What has Japan done? Most of us can agree that for years Western European and North American democracies have received a considerable degree of criticism – and applied a considerable degree of self-criticism – based on our recent and far-distant historical actions. In Britain and France the carving up of the Ottoman empire keeps coming back to us. In America its post-World War II engagement in the Middle East has been the focus.
But as Islamic State (IS) paraded its two Japanese hostages on camera this week there should be some reflection on this. Since 1945 it would be hard to find a more pacific and careful nation in foreign policy, let alone expressions of national exceptionalism, than Japan. It is an important economy and an important voice in the family of nations. But if there was a country at the opposite end of the spectrum of ‘world policeman’ it would be post-World War II Japan.
And yet here this week were two of their nationals prone in precisely the same gruesome position that American and British hostages, among others, have found themselves in recent months. This time it was their government having demands made of them and their leaders receiving the disorientating IS mixture of medievalist behaviour communicated via the most up-to-date technology.
As foreign ministers met in London to discuss how to deal with the IS threat this is a question worth mulling on. In the West we have media organisations and universities packed with people who wish to mull on our own foreign policy mistakes before mulling what to do about actual visible threats. A degree of self-criticism is of course a vital thing, and something which has distinguished our societies for centuries. Yet there is a time when such self-criticism becomes self-doubt, and self-doubt becomes a bar to action even in the easiest cases.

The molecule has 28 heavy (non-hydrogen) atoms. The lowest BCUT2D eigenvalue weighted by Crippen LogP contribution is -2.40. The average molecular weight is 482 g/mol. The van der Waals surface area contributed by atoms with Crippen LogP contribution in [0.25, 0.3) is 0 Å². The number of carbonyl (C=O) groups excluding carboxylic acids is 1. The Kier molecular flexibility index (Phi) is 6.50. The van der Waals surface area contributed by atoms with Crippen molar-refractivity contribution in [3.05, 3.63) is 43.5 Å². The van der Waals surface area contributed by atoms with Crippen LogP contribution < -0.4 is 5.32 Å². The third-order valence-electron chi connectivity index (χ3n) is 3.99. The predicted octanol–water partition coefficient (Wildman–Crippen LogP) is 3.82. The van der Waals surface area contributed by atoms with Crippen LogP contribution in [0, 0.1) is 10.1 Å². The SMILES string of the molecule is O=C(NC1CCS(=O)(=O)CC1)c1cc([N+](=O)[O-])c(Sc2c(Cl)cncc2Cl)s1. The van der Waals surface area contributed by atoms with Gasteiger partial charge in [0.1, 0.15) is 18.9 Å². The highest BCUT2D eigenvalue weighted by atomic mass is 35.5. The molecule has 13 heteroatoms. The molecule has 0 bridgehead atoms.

Such is the case with IS. President Obama has famously talked of containing IS, but as more and more nations around the world come face-to-face with the barbarism of IS it is easier than ever to gather international opinion to treat IS not as a problem that should be contained but as a threat that must be eliminated. It is very rare in international affairs to be able to single out any group or any action which is genuinely an affront to the entire international order and the whole community of nations – with their competing and international horse-trading arrangements. But IS is such a threat and such a challenge and it must be hoped that the foreign ministers meeting in London recognised that and can build a proper coalition to address that fact.
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